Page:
Queen’s Thief Week: Guest Post by Megan Whalen Turner

Do I still need to put up an introduction here? Okay, maybe I can just say that I literally jumped up and down when MWT actually replied after I asked her if she’d be willing to participate in Queen’s Thief Week. What could be better than a post from the author herself? 😀 Please welcome the brilliantly amazing MEGAN WHALEN TURNER!

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The Evolution of Not-Telling.

Or, how my policy of not answering questions about my books began as self-serving and over time became something even more self-serving.

When I first started to receive letters in the mail (this was before everyone had an e-mail address, I know, Dark Ages) the writers often asked questions I was reluctant to answer. I had a vague idea that readers should have room to make a book their own, and see what they wanted to see in it, and I was leery of giving too many details about my world when I knew some of those details might change. When a story is inside my head, a character can have fourteen brothers or none at all. When I write it down, I have to pick one version and then stick with it forever, so I try to put those decisions off as long as I possibly can. (Trying to settle on Irene’s hair color was painful.)

That’s how not-telling began. I explained that I’d left Gen’s age vague on purpose. Readers could pick any age for him that they liked, and maybe they would change their idea as the story went forward, but if they wanted, they could always ignore the details in the story that they didn’t like and Gen could be any age at all. I said that it felt like cheating, to me, to try to add an explanation to something I’ve already written. I got my chance to write what I wanted to write. If I didn’t do it well enough for my readers to understand what I was trying to say, it’s not fair for me to try to take a second shot. When it comes to talking about what I am writing next, I told people that I think it’s teasing to drop hints about a book… for five years at a time. If I wrote books a little faster, I might be a little more willing to talk about what’s in them ahead of time. But I don’t, so I won’t. (Although, I will try to write faster, I promise, I promise.)

And then, the most wonderful thing happened. The internet arrived. There were reviews to read on Amazon, and at Barnes and Noble and at Readerville and then at Goodreads. With a little help from Google I could find all fourteen people who had read my book and see what they were saying about it. Someone founded a LiveJournal community just to discuss the series and Rowena was the first friendly neighborhood despot moderator. As I watched these clever, funny, thoughtful readers ask each other questions about the stories and sort out what they thought the answers might be… I thought to myself, “Boy, I am never telling these people anything.”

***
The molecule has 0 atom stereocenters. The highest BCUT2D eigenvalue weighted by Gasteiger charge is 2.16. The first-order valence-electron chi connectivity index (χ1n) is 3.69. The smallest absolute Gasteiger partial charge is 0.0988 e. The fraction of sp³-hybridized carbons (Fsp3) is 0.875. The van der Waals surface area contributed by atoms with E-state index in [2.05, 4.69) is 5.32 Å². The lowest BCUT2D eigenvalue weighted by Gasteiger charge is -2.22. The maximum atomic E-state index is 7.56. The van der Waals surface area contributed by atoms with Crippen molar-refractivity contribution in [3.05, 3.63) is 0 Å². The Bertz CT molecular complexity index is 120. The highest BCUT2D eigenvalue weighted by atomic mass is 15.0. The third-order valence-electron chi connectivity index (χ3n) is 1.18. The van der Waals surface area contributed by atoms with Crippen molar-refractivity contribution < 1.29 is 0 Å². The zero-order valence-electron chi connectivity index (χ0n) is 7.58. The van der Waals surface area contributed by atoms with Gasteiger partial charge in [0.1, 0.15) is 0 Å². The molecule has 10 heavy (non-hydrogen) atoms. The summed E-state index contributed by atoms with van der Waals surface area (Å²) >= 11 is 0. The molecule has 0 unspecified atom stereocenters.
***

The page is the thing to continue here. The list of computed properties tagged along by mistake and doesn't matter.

I would have liked to join the community right from the beginning, and I am always tempted when I am lurking to stick my oar in, but I still worry about authors getting in the way of readers. I never have joined. I comment from time to time, so Sounis will know I am around, reading, but I try not to be intrusive. I want people to think for themselves because I like thinking for myself. (I butted heads with an English teacher once when he tried to tell me that the ghost in a short story was just a hallucination. He had a lot of textual evidence. I didn’t care. It was still a ghost for me.) I would never want a discussion to stop because someone, somewhere, found what I said was the “right” answer.

And my reward for keeping my mouth shut?

Honestly, there is nothing so great as crafting a scene–going back and forth about whether a detail is too small or too obvious, worrying will anyone notice? Will they read it and go, duh? Should I just quit and take up knitting? And then watching as a reader lays out everything she thought about that scene and reveals that she thought everything I could have hoped she would. It’s the bomb. It really is. And I am never telling you guys anything.
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Here’s Not-Telling the lion, MWT’s Mythopoeic Fantasy Award:

Thank you, MWT, for that lovely post! It reminds me of one of my favorite quotes, “A writer only begins a book. A reader finishes it.” Fellow fans, care to squee and fangirl with me?